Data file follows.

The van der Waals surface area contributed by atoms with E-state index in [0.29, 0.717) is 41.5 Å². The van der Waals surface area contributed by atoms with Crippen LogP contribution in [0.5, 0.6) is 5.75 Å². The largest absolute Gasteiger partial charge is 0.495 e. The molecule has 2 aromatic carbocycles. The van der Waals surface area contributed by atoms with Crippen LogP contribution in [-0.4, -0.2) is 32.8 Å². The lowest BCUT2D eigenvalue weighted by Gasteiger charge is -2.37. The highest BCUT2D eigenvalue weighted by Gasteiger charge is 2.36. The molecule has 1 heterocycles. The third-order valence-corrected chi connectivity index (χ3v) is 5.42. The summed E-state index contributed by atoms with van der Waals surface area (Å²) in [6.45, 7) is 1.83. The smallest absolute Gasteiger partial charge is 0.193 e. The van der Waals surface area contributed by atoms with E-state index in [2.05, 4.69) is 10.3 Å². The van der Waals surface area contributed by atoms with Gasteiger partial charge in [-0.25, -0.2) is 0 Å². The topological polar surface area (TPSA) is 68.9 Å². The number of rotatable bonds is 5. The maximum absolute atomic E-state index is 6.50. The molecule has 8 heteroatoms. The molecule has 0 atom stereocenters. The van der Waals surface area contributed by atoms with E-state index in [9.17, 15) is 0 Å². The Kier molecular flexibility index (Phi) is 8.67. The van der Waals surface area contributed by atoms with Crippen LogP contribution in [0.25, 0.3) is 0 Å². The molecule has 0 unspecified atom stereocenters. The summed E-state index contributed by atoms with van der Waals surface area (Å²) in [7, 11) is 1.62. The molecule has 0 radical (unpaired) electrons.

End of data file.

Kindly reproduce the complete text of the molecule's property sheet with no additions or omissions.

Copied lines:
The van der Waals surface area contributed by atoms with E-state index in [0.29, 0.717) is 41.5 Å². The van der Waals surface area contributed by atoms with Crippen LogP contribution in [0.5, 0.6) is 5.75 Å². The largest absolute Gasteiger partial charge is 0.495 e. The molecule has 2 aromatic carbocycles. The van der Waals surface area contributed by atoms with Crippen LogP contribution in [-0.4, -0.2) is 32.8 Å². The lowest BCUT2D eigenvalue weighted by Gasteiger charge is -2.37. The highest BCUT2D eigenvalue weighted by Gasteiger charge is 2.36. The molecule has 1 heterocycles. The third-order valence-corrected chi connectivity index (χ3v) is 5.42. The summed E-state index contributed by atoms with van der Waals surface area (Å²) in [6.45, 7) is 1.83. The smallest absolute Gasteiger partial charge is 0.193 e. The van der Waals surface area contributed by atoms with E-state index in [2.05, 4.69) is 10.3 Å². The van der Waals surface area contributed by atoms with Gasteiger partial charge in [-0.25, -0.2) is 0 Å². The topological polar surface area (TPSA) is 68.9 Å². The number of rotatable bonds is 5. The maximum absolute atomic E-state index is 6.50. The molecule has 8 heteroatoms. The molecule has 0 atom stereocenters. The van der Waals surface area contributed by atoms with E-state index in [9.17, 15) is 0 Å². The Kier molecular flexibility index (Phi) is 8.67. The van der Waals surface area contributed by atoms with Crippen LogP contribution in [0.25, 0.3) is 0 Å². The molecule has 0 unspecified atom stereocenters. The summed E-state index contributed by atoms with van der Waals surface area (Å²) in [7, 11) is 1.62. The molecule has 0 radical (unpaired) electrons.